EMFs are highly useful if you want to fully customize your vector images to suit your presentations, especially if you’re creating infographics or your slides are highly dependent on brand-oriented images.

If you have .EPS .SVG or .AI files, you can convert these into .EMF with the help of Adobe Illustrator. Just open the file in Adobe Illustrator, go to File -> Export -> Export As… and export the file in .EMF format.

Benefits of using Vector Graphics and Graphics for PowerPoint Presentations: Key Takeaways, Examples and Use Cases

Vector graphics in PowerPoint have multiple use cases:

  1. High-Resolution Presentations: For presentations on larger screens, like conference room projectors or high-resolution monitors, vector graphics will ensure that your images remain crisp and clear, regardless of the size.
  2. Logo and Branding: If you’re incorporating a company logo or other brand-related graphics into your slides, vectors are an excellent choice. They can be resized without losing quality and are easy to customize to align with your brand’s color scheme. You can insert your logo in the PowerPoint slides without losing image quality.
  3. Infographics and Complex Diagrams: For intricate diagrams, flowcharts, or PowerPoint infographics where clarity is paramount, vectors are an ideal choice. The ability to customize individual elements within an EMF file, for example, is particularly useful for these types of graphics.
  4. Smaller File Sizes: If your presentation includes numerous images, using vector graphics can help keep your file size down, reducing potential performance issues when running the slideshow. Check out our article why is my PowerPoint file so large to learn more about this.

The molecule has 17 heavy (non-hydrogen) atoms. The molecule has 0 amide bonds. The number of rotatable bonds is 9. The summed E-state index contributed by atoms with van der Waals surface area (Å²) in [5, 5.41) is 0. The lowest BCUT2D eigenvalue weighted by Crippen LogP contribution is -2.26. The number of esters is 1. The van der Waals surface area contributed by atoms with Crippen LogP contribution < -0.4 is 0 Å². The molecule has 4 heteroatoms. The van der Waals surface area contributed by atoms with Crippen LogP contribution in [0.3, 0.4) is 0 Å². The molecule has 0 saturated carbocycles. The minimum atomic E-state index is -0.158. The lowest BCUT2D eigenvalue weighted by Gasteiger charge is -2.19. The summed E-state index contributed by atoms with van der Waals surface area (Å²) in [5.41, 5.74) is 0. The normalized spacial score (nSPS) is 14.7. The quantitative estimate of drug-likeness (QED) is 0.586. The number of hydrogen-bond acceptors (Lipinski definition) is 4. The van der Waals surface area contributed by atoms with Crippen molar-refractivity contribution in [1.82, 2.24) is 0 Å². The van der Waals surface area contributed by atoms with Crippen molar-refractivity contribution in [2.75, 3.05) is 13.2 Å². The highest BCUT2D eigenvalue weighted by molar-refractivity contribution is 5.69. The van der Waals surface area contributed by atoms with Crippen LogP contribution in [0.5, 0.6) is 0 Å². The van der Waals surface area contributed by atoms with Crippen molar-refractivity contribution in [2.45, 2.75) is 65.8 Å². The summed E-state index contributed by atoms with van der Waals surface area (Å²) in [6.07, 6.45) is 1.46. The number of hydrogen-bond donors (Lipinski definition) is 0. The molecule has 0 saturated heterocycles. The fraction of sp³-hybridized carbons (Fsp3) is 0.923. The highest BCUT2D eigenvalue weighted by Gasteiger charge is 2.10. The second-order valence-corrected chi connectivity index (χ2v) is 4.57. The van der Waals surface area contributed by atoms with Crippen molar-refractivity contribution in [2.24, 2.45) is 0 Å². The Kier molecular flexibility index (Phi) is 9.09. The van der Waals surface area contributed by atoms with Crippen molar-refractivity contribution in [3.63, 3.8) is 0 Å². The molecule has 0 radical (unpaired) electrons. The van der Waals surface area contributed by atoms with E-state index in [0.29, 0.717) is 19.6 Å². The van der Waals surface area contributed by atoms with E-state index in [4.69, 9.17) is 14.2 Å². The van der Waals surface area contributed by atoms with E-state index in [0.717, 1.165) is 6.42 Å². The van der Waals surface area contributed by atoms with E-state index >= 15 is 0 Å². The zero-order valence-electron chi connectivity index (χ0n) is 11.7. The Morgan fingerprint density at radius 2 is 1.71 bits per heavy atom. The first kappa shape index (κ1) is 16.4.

5. Scalable Icons: If you’re using icons in your presentation, vectors provide the flexibility to scale them to any size without losing sharpness, ensuring they remain readable and aesthetically pleasing.
  6. Interactive Presentations: For presentations that incorporate interactive elements, or those that need to adapt to different screen sizes (for example, if you’re not sure whether your audience will be viewing your presentation on a tablet, laptop, or large display), vector graphics are an excellent choice due to their scalability and adaptability.

By understanding how to use and manipulate vector graphics, you can significantly enhance the aesthetic quality, flexibility, and professional appeal of your PowerPoint presentations.


In conclusion, PowerPoint’s support for vector graphics provides a powerful tool for enhancing the quality and flexibility of your presentations. Unlike standard pixel-based formats like JPEG and PNG, vector images, such as SVG and EMF, maintain their clarity and quality regardless of scaling, making them ideal for presentations that may be displayed on a variety of screen sizes. Moreover, their customizable properties allow them to be tailored to fit specific branding or thematic requirements of your presentations, with the added benefit of typically smaller file sizes. Despite the discontinuation of EPS support, the inclusion of SVG and EMF files continues to offer presenters a robust and versatile image solution. It’s worth exploring the use of vectors in your PowerPoint slides, whether you’re working on a small-scale project or a high-stakes business presentation.